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OS Schedulers Explained In 2 Minutes

posted Mar 26, 2018, 12:51 PM by Apoorva Gokhale   [ updated Jul 10, 2018, 11:50 AM by Chirag Trasikar ]

Have you ever wondered how exactly a high level operating system like Android or Windows can run a multiple processes at the same time using only 2 or 4 hardware cores ..?

This is where schedulers come into play..!

What is a scheduler??

The illusion that all tasks on our device are running continuously is achieved by allowing each task to have a share of the processors' time. The process of allocating this time to each task is called “scheduling”. A scheduler is the piece of code that determines which task should be run next and how much time should be allocated for that particular task.

How does a scheduler work??

Based on the type of OS (i.e. if your OS is general purpose or real time) and the type of tasks (i.e. if the tasks are time triggered or event triggered) handled by the scheduler, different algorithms are used to write a scheduler program.

The typical working of scheduler is shown below:

Referring to the numbers in the diagram above:

At (1) task 1 is executing.

At (2) the scheduler suspends (swaps out) task 1...

... and at (3) resumes task 2.

While task 2 is executing, at (4), it locks the processor peripherals for its exclusive access.

At (5) the scheduler suspends the task 2...

… and at (6) resumes the task 3.

Task 3 tries to access the peripherals but they are already locked so task 3 cannot continue hence it suspends itself at (7).

At (8), the scheduler resumes the task 1.

... etc.

The next time task 2 is executing it finishes with the processor peripherals and unlocks them at (9).

The next time task 3 is executing at (10) it can now access the processor peripherals, hence this time it executes until suspended by the scheduler.

Types of scheduler:

A scheduler is a special software which employs different strategies to decide which process to be run and also controls the removal of existing processes. Schedulers are of three types :–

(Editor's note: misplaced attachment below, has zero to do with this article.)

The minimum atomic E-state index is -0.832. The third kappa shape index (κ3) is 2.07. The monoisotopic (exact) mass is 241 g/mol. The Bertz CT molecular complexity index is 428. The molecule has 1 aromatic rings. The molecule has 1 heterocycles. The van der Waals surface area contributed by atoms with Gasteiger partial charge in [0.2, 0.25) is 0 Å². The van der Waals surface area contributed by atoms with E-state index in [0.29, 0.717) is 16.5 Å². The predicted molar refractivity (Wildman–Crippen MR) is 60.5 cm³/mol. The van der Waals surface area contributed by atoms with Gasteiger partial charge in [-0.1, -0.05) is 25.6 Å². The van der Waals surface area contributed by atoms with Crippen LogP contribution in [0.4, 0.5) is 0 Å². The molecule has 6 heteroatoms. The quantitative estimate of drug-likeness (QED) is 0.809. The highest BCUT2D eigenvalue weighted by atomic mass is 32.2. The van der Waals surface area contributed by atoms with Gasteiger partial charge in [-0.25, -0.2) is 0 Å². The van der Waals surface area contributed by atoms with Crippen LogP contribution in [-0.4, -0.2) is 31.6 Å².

1. Long term scheduler :

    Also called a job scheduler. Its primary objective is to provide a balance mix of jobs such as I/O bound (largely involving input-output operations) and processor bound(largely involving more processing than I/O). When a process changes state from NEW to READY, the job scheduler comes into play.

2. Short term scheduler:

    Also called a CPU scheduler. Its main objective is to schedule the ready processes and allocate CPU time to one of them. It is responsible for the change of ready state to running state of the processes.

3. Medium term scheduler:

    It is also called as a process swapping scheduler. When a process is suspended due to its demand for locked I/O then it can never proceed unless the I/O required is released. In this case the process is swapped to the secondary storage space to clear the main memory and to make space for other processes. So, a medium term scheduler decreases the degree of multiprogramming.

That’s all for today’s post guys, I hope you've understood what a scheduler is and how exactly it works. If you want to learn more about schedulers then you can get more information here, or you can also watch this video :

YouTube Video


- Atharva Bhave